PAN agency: A case study on PAN's approach to a unique social health challenge, STI's

Toby Hutchings
Digital Director, PAN
Wednesday 23 October 2013
PAN® provides integrated marketing strategies that bring together marketing disciplines from design to web development, brand to campaign management, resulting in meaningful outcomes across multiple consumer touch-points. In the past this required multiple agencies, consultants and suppliers plus many additional layers of resource and communication channels. As a hybrid agency, PAN effectively cuts through the clutter to deliver outstanding results-oriented marketing solutions.

PAN® will be presenting their hybrid agency direction, discussing how and why the blend of creative, campaign, online and web works for them and those around them. Toby and Graeme, along with multi disciplined creative designer Hemi Ormsby, will be on hand to present and discuss a case study on PAN's approach to a unique social health challenge relevant to students and faculty alike: STI's.


Web Dev, Mobile, HPC and friends – Environmental Informatics at Landcare Research

Markus Müller
Landcare Research, Hamilton
Tuesday 22 October 2013
Environmental informatics is the science of information applied to environmental science. As such, it provides the information processing and communication infrastructure to the interdisciplinary field of environmental sciences aiming at data, information and knowledge integration. An important aspect of environmental data and therefore Environmental Informatics is its geospatial nature.

One of seven Crown Research Institutes (CRIs), Landcare Research’s core purpose is to drive innovation in the management of terrestrial biodiversity and land resources. Environmental Informatics is an integral part of many of the research projects carried out.

The seminar will showcase some exemplar projects thereby describing the overall scope of Environmental Informatics at Landcare Research. The examples are grouped around the themes web development, mobile applications and High Performance Computing (HPC).


Mining the radio sky for pulsars and transients

Willem van Straten
Swinburne University of Technology, Melbourne
Friday 18 October 2013
The radio sky is buzzing and clicking with signals from some of the most exotic and mysterious phenomena in the Universe. However, as more and more of the radio spectrum is polluted by our own devices, it is becoming increasingly difficult to hear the distant astronomical signals buried in the interference. It is no longer possible for a small team of researchers to sift through the haystack of noise in search of the physically significant needle; therefore, scientists have turned to “citizen science” and “artificial intelligence” as means of classifying large data sets in a reasonable amount of time. I will review some of the recent progress in this area, discuss the motivation for further research and development, and consider the new challenges posed by the next generation of radio observatories, such as the Square Kilometre Array.


Studies at NUS: Gait and PAT

Associate Professor Hugh Anderson
SoC, National University of Singapore
Tuesday 24 September 2013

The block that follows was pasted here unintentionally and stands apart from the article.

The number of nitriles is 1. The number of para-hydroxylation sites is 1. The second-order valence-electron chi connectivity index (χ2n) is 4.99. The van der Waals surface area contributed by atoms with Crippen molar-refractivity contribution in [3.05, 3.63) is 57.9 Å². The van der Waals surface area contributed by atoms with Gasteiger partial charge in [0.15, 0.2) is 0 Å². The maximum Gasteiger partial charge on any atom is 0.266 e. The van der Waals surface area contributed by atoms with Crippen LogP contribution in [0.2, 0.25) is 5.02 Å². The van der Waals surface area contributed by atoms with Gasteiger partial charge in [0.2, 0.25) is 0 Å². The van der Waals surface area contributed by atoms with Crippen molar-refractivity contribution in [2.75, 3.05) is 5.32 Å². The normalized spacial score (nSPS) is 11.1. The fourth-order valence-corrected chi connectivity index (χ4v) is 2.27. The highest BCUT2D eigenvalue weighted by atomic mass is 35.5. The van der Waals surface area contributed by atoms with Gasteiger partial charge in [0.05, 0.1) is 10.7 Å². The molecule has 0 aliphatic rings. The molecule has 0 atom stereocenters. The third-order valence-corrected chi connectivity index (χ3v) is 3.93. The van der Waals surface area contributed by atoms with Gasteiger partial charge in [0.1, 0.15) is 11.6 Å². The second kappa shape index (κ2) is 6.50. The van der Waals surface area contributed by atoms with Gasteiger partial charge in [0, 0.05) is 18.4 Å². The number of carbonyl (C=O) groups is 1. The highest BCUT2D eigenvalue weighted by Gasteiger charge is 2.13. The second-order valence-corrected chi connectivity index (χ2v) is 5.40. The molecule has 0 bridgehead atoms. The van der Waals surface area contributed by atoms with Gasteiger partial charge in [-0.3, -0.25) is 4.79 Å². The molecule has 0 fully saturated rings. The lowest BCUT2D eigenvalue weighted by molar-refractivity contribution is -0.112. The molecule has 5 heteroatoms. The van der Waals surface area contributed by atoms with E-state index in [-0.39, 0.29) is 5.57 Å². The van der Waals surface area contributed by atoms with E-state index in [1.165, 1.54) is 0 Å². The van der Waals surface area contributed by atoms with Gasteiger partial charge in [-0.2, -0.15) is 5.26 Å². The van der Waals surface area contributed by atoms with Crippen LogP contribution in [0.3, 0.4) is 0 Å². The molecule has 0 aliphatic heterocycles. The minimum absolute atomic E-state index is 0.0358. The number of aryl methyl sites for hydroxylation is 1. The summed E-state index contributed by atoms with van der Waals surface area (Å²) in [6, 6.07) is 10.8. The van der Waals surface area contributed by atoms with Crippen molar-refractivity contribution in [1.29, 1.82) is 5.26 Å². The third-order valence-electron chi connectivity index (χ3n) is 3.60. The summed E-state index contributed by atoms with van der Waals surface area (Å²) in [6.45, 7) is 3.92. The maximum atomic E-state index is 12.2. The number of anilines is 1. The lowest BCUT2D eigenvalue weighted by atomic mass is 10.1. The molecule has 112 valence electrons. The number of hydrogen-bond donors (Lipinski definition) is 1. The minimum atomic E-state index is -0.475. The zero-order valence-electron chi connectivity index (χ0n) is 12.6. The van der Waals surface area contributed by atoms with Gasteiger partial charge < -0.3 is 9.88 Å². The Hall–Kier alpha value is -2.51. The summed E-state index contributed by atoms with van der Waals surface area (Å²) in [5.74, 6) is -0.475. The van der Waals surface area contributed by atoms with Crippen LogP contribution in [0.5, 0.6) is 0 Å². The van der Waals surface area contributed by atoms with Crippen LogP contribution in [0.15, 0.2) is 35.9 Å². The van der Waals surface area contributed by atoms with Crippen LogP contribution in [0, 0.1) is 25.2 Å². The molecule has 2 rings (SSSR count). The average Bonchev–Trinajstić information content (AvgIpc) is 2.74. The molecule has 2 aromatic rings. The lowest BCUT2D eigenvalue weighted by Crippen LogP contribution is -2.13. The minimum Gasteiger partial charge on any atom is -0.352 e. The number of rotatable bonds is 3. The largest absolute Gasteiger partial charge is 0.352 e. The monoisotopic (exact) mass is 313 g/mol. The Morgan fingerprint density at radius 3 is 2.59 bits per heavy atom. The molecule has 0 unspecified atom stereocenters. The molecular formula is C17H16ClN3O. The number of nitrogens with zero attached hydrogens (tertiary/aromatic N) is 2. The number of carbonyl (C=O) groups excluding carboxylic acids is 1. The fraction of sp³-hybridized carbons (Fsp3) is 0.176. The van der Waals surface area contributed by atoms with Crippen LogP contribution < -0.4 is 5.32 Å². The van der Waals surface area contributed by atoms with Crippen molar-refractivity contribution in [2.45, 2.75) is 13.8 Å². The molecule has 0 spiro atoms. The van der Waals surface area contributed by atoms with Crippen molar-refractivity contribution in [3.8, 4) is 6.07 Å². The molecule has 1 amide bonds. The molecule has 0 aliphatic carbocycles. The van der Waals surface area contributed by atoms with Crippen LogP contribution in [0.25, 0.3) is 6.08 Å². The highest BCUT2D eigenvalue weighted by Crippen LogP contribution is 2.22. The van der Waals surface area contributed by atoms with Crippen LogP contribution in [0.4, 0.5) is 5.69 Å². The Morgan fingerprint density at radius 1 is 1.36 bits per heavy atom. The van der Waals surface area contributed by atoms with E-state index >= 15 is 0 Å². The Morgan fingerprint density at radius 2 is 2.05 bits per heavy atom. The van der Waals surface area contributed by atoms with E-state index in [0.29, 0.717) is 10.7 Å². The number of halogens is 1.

A system for monitoring the gait of Alzheimer's patients has a number of distinct components, with different types of communication between each component type. This motivates the use of tools like PAT, the Process Analysis Toolkit, which attempts to bring together a range of tools and notations for modelling complex parallel systems, and then checking those models for desirable properties. PA attempts to make model checking easy to use and apply, providing a range of graphical and program-style interfaces, to assist you in the development of complex models. The different interfaces help convince you that your model really does model something and that the property you are checking is relevant. One of the features of PAT is an emphasis on using the underlying model checkers in somewhat unusual ways. For example, using the counterexample traces to solve shortest path problems. At the end of the talk, Hugh will outline the possibilities of research at the School of Computing at NUS. This should be of particular interest to any students who are contemplating doing their PhD studies outside of NZ.


Māori typeface design and Māori typography

Johnson Witehira
Kaupapa Māori Graphic Design
Wednesday 11 September 2013
Johnson will be giving a talk on Māori typeface design and Māori typography - this is centered around the process and research he went through in developing his typeface design. Johnson Witehira is an artist, designer and researcher of Nga Puhi and Tamahaki (Whanganui) descent. In his recently completed doctoral thesis, he looked at how customary carving might provide a model for contemporary Māori design practice.The research responds to the dearth of Māori informed guidelines for designers, both Māori and non-Māori, when working with Māori content, form and imagery. In view of the increased use of Māori iconography in design industries both locally and globally, there is a need to develop guidelines that help maintain the integrity and intent of the Māori form and content, while enabling designers to express culturally significant messages. Through this research he also sought to reveal a uniquely Māori design language, and establish the Māori elements and principles of design.


Designing with the mind in mind: the psychological basis for UI design rules

Jeff Johnson
Principal Consultant at UI Wizards, Inc.
Thursday 5 September 2013